At the exhibition I saw a professor and a post-doc that I met through the Institute. One was with his wife, the other, I presume, was with his girlfriend. They constitute about 10% of the people I know in Bonn. I was right on track with each pair, often listening to my audioguide within a conversational distance. I tried to catch an eye, not wanting to seem rude if they wanted to say “Hi.” They didn’t. I don’t know if they saw me. If they did, they ignored me. Perhaps they didn’t recognize me out of context? Or maybe you don’t acknowledge work buddies when you’re out of the office? Or maybe they just didn’t remember by name and didn’t want an awkward introduction to the significant other. I was a little confused and was a bit distracted as I tried to seem approachable, but not creepy.

A beautifully preserved battle helmet. The centerpiece of the exhibit. It was found in Southern Germany in a bog with other pieces of armor and weaponry. Archaeologists think the bog was sacred to the god of war and you would pledge your equipment to the bog if you were victorious as a way of saying "Danke!"

3) Snow. Bonn was blanketed in snow for about three weeks. There is still a remnant of a massive snow man melting in the park behind the Institute. I wanted to snap some photos of the gorgeous event, so I started by taking this:

As I stepped back onto the sidewalk, I heard a car slow down to the curb. I was thinking about lunch and didn’t notice someone say something from the car. Then the person yelled. I turned and saw the grey car on the left side of the picture stopped near me with a large blond woman yelling at me. I couldn’t understand anything except “Polizei!” “Police!” Was she going to call the cops for my photograph? My confusion was clear. She then said, in English, “Are you a Police controller? Are you taking that picture to the Police? “ This was new to me. Do officers dress in civilian clothes taking pictures of cars breaking the law? I think my bewilderment and stuttering German response (“Nein, Ich mache Fotos von den Schnee.” “No, I’m taking pictures of the snow.”) assured her I was not an authority figure.

Lesson, always be careful where you point your lens in Germany. You may be mistaken for The Man.

Views down Poppelsdorfer Allee to the Poppelsdorfer Schloss, one of the Zoology buildings. I wish my office was in there, but they had to move us out a while ago to make room for the mineral collections and dead animals. Oh well.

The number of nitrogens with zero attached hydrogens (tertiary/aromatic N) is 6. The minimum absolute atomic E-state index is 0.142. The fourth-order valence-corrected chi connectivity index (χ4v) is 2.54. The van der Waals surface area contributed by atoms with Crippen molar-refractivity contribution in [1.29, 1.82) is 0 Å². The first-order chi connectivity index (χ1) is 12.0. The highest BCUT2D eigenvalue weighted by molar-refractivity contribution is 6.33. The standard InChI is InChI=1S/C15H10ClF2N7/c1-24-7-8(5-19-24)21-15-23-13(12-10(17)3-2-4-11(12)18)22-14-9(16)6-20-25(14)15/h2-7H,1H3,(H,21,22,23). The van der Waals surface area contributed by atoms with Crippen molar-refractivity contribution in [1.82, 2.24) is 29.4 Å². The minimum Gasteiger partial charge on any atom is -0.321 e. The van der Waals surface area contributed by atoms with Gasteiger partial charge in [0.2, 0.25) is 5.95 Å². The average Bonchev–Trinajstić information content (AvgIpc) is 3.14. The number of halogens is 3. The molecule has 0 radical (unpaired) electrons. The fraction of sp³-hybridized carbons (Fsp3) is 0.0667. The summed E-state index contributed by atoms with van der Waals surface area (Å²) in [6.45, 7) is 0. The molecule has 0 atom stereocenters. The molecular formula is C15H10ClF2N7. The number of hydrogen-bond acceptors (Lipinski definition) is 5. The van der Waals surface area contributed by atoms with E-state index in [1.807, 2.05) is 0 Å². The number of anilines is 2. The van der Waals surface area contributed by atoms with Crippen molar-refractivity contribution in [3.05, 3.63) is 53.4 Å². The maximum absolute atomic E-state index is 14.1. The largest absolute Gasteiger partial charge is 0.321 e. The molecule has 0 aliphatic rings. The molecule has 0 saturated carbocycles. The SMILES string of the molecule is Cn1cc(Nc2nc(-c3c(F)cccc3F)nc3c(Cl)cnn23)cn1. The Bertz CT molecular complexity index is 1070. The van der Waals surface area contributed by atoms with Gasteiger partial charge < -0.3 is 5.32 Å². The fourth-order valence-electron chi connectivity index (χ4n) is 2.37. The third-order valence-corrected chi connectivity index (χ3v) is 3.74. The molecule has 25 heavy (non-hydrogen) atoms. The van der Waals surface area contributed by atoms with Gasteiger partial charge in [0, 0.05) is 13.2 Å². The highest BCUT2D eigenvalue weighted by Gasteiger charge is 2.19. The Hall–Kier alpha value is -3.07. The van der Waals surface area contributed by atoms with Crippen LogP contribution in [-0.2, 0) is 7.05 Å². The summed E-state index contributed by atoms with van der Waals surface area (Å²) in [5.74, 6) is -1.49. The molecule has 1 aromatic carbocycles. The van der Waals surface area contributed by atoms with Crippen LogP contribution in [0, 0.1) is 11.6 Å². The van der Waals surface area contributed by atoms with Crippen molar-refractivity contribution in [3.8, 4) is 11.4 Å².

4) Run. I’ve gotten back in the swing of running. I had a few Christmas pounds to work off. The prospect of running outside became significantly more agreeable after receiving my Christmas gift from my Grandparents: running pants.

Up to this point I had been running in shorts through along the frigid Rhein. While the cold provides an incentive to keep moving and to keep the blood flowing, its pretty hard to convince yourself to hit the trail when it’s -15 degrees Celsius. Or at least it’s hard for me to convince myself. Maybe you’re a more dedicated athlete than I am.

One notable run was under a full moon up to the Kreuzberg a hill near the Institute that overlooks Bonn. At the top of the hill is a Baroque church with a life-size reconstruction of Christ being condemned by Pontius Pilot as Barabbas looks relieved. The scene is on a balcony over the entrance and is lit at night. Around the church is a park with overlooks and a dense forest. On this particular night, the snow was still layered over the forest, trails, and benches, reflecting the light of the moon. I could see perfectly and there wasn’t a sound besides my shoes crunching the snow and my rhythmic breathing. If you’re ever in search for a purely poetic moment, find a quiet hill surrounded by the twinkling lights of a sleepy town, apply snow liberally, and flip on the moon. Then run.

Kreuzbergkirche with the first station of the cross on the balcony. I don't run with my camera, so I took this from their website.


Detsch Wort des Tages (German Word of the Day): Doppelschlappe (f.) – noun. Double setback

Heute ist die Deutsche Welle Überschrift, “Doppelschlappe für Obama.”

Today’s Deutsche Welle (The BBC of Germany) headline is “Double setback for Obama.”

Of course, the article is about Tom Daschle and Nancy Killefer bowing out of the confirmation process. When I first read the headline I thought “Doppelschlappe” meant “Double Slap” making the title read “Double Slap for Obama.” I thought that might be putting the events a bit severely, until I looked up “Schlappe.” Then it all made sense. Oh, false cognates.

1 comment:

Tim said...

How's FORTRAN working out for you??